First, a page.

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  1. Opinion

Perspective: I was a truck driver, and I don't trust self-driving semis yet

An artist's' rendering of the interior view of Tesla's new prototype electric truck called the Tesla Semi. Tesla last month unveiled a prototype for the battery-powered, nearly self-driving semi truck that the company said would prove more efficient and less costly to operate than the diesel trucks that now haul goods across the country. [Tesla via New York Times]
An artist's' rendering of the interior view of Tesla's new prototype electric truck called the Tesla Semi. Tesla last month unveiled a prototype for the battery-powered, nearly self-driving semi truck that the company said would prove more efficient and less costly to operate than the diesel trucks that now haul goods across the country. [Tesla via New York Times]
Published Dec. 22, 2017

With a bright moon lighting the hilly interstate, rock music vibrated the big rig I drove from Cleveland to Charlotte that Sunday evening. No other vehicles were around as I rolled toward West Virginia on Interstate 77.

Then an explosion shook the cab.

For a split second, I didn't know the source. The front of the rig then teetered to the right. My heart sank. I squeezed the 18-inch steering wheel as it shook violently. My wife and three sons flashed in my mind as I tried to control the 80,000-pound rig from careening into a ditch and rolling over.

I did. As I squeezed the wheel, I accelerated slightly to stop pulling to the right. If I hit the brake pedal, I could not have controlled the rig. Instead, I applied the trailer brake to take pressure off the drive and steer axles. The truck stopped after about 100 yards.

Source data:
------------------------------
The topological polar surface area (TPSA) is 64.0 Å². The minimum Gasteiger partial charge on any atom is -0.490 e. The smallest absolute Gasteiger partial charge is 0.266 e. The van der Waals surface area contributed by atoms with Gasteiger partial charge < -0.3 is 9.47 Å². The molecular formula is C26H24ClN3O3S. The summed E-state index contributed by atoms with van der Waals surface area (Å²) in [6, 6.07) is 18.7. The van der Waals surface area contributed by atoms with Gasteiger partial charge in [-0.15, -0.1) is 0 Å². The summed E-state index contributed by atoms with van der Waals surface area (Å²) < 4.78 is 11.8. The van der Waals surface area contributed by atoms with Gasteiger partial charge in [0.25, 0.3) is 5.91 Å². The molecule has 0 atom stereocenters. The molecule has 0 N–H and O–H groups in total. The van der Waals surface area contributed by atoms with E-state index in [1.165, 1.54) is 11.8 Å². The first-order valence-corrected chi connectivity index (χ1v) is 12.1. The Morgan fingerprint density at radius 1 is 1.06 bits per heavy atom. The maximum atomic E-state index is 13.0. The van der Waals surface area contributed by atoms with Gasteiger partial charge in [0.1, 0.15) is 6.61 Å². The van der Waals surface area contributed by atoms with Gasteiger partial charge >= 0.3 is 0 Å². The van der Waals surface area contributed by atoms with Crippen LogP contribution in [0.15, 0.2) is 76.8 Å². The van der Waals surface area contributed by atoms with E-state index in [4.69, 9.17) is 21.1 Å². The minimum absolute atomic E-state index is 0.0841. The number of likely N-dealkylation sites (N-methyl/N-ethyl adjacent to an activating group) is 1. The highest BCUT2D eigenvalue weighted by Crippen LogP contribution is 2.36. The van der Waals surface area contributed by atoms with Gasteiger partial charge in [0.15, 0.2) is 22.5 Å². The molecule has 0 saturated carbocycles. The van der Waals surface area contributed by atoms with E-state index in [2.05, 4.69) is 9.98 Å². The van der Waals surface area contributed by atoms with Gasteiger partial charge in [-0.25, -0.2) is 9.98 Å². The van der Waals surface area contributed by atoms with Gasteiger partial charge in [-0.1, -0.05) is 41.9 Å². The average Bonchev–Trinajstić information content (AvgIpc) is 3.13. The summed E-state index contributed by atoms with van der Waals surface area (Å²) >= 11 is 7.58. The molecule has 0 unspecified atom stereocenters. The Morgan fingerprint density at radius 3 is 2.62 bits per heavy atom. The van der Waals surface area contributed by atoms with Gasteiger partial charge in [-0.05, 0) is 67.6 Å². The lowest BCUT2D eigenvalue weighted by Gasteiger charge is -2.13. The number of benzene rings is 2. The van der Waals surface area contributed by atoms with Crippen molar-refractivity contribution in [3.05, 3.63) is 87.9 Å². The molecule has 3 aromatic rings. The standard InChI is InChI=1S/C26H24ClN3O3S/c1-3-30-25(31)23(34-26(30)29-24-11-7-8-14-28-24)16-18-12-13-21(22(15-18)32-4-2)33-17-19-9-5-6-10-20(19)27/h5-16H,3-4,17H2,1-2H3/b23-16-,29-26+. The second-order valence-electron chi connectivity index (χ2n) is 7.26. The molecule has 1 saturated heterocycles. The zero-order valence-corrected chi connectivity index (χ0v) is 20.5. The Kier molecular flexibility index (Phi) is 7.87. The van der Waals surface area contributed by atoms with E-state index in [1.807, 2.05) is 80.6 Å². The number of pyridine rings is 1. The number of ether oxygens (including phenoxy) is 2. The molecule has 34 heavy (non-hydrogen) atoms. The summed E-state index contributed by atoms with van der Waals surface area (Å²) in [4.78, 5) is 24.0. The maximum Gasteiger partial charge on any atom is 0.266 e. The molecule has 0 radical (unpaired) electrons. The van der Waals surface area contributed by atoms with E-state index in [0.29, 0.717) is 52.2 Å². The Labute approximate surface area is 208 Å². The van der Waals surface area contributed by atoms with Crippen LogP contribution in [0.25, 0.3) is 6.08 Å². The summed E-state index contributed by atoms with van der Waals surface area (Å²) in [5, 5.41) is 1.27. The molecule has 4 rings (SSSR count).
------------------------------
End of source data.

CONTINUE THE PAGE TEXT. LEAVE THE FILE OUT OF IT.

Those front-tire blow outs can be deadly to control -–– especially when 40 tons of steel is rolling at 65 mph. How would a self-driving semi truck have fared? I'm not yet ready to find out. Are you?

There have been countless national reports about how automated, self-driving trucks will soon push drivers out of cabs across America. And with the recent unveiling of the electric, semi-autonomous Tesla Semi truck, even if it won't be in production until 2019, those accounts are taking on a feel of finality.

I'm a journalist, but I still maintain by Class A CDL trucker's license, and with 15 years of experience behind the wheel, my blood pressure wants to pop the cuff each time I read reports touting successful tests of driverless rigs. During controlled testing, the reports detail how automation will solve a driver shortage and create a more efficient trucking industry. There is even talk of "platooning," having robotic trucks follow one another so closely that they cheat the wind and save fuel or electricity or whatever. Yeah, we used to call those "convoys." There was a song about it back in the '70s.

Full automation? I don't buy it –– yet. Even Tesla would keep a driver behind the wheel for now, and there's a reason for that.

Sure, an automated truck transported 51,000 cans of beer 120 miles down a Colorado interstate in 2016. Before the trip, two tow trucks drove the route to make sure no vehicles were parked on the highway. As it rolled down the road, the automated rig was sandwiched between four Colorado troopers and other manufacturer vehicles, according to a published report.

I climbed behind the wheel for the first time when I was 21 in 1990. The dilapidated GMC Astro had no power steering. (Teamsters are burly for a reason.) Technology improved during my 15 years as a driver. Anti-locking braking systems, mandated in the 1990s, helped prevent skidding and jackknifing. Air-ride suspension and cruise control made travel smoother. Power steering helped drivers spin an 80,000-pound rig into a tight dock like spinning a Yugo into a crowded parking lot.